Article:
Web apps launched from iOS home screen run slower than in Safari

rottenThis might just be why I found the HTML5 version of Ibis Reader to run so ungodly slow on my first-generation iPod Touch. The Register has determined that iOS runs web applications significantly slower when they’re launched from the home screen than when they’re accessed from the Safari browser. It’s not clear whether this is intentional or accidental, though plenty of people are quick to assume the worst.

[Apple] has a vested interest in its App Store, where it takes a 30 per cent cut of all applications sold, and pure web applications are ultimately a threat to the store, particularly when they’re loaded to the iOS home screen as if they were local apps. "Some people like to think of it as a conspiracy theory, but it could be a bug," [mobile app developer Alex] Kessinger says, referring to the speed issue. "If it is conspiracy, it makes a lot of sense for Apple. If you ‘disallow’ home screen web apps, you prevent people, in a way, from bypassing the App Store."

The main cause of the performance hit seems to be the Nitro JavaScript engine, which is used in Mobile Safari but not when apps are launched from the home screen—Apple is not degrading app performance so much as it just isn’t improving it. There are also differences in caching and rendering that mean the apps can’t run offline and don’t look as good on the screen. An unnamed developer confirms that multiple bug reports have been filed on these issues, but says the Mobile Safari team has indicated they will not be fixed.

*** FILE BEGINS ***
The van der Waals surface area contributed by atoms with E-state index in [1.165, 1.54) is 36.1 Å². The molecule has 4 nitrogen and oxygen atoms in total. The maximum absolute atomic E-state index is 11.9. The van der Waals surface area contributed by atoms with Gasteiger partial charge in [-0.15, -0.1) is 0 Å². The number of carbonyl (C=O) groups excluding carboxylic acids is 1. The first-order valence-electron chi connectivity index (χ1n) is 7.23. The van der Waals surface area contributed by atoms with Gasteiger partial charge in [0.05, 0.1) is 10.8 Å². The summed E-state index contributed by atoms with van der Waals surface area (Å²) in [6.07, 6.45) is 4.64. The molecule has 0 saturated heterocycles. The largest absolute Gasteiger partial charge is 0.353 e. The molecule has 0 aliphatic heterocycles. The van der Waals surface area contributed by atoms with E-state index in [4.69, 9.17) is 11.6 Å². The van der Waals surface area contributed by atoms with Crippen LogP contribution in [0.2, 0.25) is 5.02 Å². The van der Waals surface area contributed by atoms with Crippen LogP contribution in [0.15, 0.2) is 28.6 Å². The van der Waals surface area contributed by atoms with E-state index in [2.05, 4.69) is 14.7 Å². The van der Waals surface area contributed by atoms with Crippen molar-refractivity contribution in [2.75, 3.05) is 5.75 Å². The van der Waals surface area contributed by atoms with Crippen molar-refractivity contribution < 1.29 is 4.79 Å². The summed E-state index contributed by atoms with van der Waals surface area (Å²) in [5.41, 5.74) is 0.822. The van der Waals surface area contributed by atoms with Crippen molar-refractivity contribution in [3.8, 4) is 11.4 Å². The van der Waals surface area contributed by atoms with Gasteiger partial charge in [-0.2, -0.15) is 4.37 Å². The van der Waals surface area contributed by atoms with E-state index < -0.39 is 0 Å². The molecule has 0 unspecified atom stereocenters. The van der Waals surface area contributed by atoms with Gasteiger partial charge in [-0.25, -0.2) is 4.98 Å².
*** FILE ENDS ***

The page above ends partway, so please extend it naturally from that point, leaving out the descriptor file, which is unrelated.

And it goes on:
This could put a kink in Amazon or other e-book companies’ plans to compete with HTML 5 non-app-store-based readers in the future.  Regardless, Android devices are starting to look better and better.

3 Comments on Web apps launched from iOS home screen run slower than in Safari

  1. Your first generation iPod touch cannot be upgraded beyond iOS 3.1.3. Thus, it never had the Nitro Javascript engine and never will. That device will never get any faster.

    The Nitro Javascript engine first appeared in desktop Safari and then made its way to mobile Safari in iOS 4.3. Being so new, I suppose that we shouldn’t be all that surprised to discover that implementation was lacking in some respects. I’d look for improvement in iOS 4.3.1 or so before positing an Apple power move to marginalize web apps.

  2. An unnamed developer confirms that multiple bug reports have been filed on these issues, but says the Mobile Safari team has indicated they will not be fixed.

    I’d like to see this in writing before I’d believe an unnamed developer quoted in the notoriously anti-Apple newsblog The Register.

    It definitely sound like a bug. According to other unnamed sources in the comments section of that article, this happens only when using certain Apple custom JavaScript functions to hide Safari chrome in a web app.

    Which sound bug-ish to me.

  3. It’s a bug.

    There’s no need for conspiracy theories when Apple has shown no compunctions about banning apps for “Looking At Me In A Funny Way”-level reasons.

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